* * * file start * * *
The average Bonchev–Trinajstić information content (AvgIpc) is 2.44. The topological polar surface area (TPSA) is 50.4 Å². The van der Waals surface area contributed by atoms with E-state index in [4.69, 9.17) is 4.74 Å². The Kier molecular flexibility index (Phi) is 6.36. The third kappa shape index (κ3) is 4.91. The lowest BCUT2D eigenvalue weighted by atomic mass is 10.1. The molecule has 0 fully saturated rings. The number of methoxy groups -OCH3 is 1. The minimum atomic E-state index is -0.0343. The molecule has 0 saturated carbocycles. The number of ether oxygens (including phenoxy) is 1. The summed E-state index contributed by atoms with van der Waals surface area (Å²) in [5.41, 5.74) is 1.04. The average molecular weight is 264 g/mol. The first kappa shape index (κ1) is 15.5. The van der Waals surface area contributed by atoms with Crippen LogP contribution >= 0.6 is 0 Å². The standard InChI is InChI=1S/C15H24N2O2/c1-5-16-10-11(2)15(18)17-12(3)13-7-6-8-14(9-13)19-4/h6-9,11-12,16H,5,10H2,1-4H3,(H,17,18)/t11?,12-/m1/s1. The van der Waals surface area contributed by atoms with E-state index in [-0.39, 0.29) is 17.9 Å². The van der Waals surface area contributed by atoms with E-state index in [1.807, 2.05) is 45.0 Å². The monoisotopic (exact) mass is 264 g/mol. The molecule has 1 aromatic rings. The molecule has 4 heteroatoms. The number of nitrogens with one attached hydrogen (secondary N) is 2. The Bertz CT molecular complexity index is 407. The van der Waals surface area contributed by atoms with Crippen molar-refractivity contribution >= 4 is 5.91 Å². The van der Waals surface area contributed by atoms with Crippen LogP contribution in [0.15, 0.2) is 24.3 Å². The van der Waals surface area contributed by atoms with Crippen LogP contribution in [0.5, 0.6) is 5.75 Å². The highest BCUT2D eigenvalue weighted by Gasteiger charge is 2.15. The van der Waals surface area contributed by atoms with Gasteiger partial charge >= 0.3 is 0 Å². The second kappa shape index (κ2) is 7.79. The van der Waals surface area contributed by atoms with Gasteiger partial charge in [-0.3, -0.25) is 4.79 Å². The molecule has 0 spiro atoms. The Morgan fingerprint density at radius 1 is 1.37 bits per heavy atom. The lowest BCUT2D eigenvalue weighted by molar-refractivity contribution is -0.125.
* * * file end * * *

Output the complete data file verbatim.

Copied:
The average Bonchev–Trinajstić information content (AvgIpc) is 2.44. The topological polar surface area (TPSA) is 50.4 Å². The van der Waals surface area contributed by atoms with E-state index in [4.69, 9.17) is 4.74 Å². The Kier molecular flexibility index (Phi) is 6.36. The third kappa shape index (κ3) is 4.91. The lowest BCUT2D eigenvalue weighted by atomic mass is 10.1. The molecule has 0 fully saturated rings. The number of methoxy groups -OCH3 is 1. The minimum atomic E-state index is -0.0343. The molecule has 0 saturated carbocycles. The number of ether oxygens (including phenoxy) is 1. The summed E-state index contributed by atoms with van der Waals surface area (Å²) in [5.41, 5.74) is 1.04. The average molecular weight is 264 g/mol. The first kappa shape index (κ1) is 15.5. The van der Waals surface area contributed by atoms with Crippen LogP contribution >= 0.6 is 0 Å². The standard InChI is InChI=1S/C15H24N2O2/c1-5-16-10-11(2)15(18)17-12(3)13-7-6-8-14(9-13)19-4/h6-9,11-12,16H,5,10H2,1-4H3,(H,17,18)/t11?,12-/m1/s1. The van der Waals surface area contributed by atoms with E-state index in [-0.39, 0.29) is 17.9 Å². The van der Waals surface area contributed by atoms with E-state index in [1.807, 2.05) is 45.0 Å². The monoisotopic (exact) mass is 264 g/mol. The molecule has 1 aromatic rings. The molecule has 4 heteroatoms. The number of nitrogens with one attached hydrogen (secondary N) is 2. The Bertz CT molecular complexity index is 407. The van der Waals surface area contributed by atoms with Crippen molar-refractivity contribution >= 4 is 5.91 Å². The van der Waals surface area contributed by atoms with Crippen LogP contribution in [0.15, 0.2) is 24.3 Å². The van der Waals surface area contributed by atoms with Crippen LogP contribution in [0.5, 0.6) is 5.75 Å². The highest BCUT2D eigenvalue weighted by Gasteiger charge is 2.15. The van der Waals surface area contributed by atoms with Gasteiger partial charge >= 0.3 is 0 Å². The second kappa shape index (κ2) is 7.79. The van der Waals surface area contributed by atoms with Gasteiger partial charge in [-0.3, -0.25) is 4.79 Å². The molecule has 0 spiro atoms. The Morgan fingerprint density at radius 1 is 1.37 bits per heavy atom. The lowest BCUT2D eigenvalue weighted by molar-refractivity contribution is -0.125.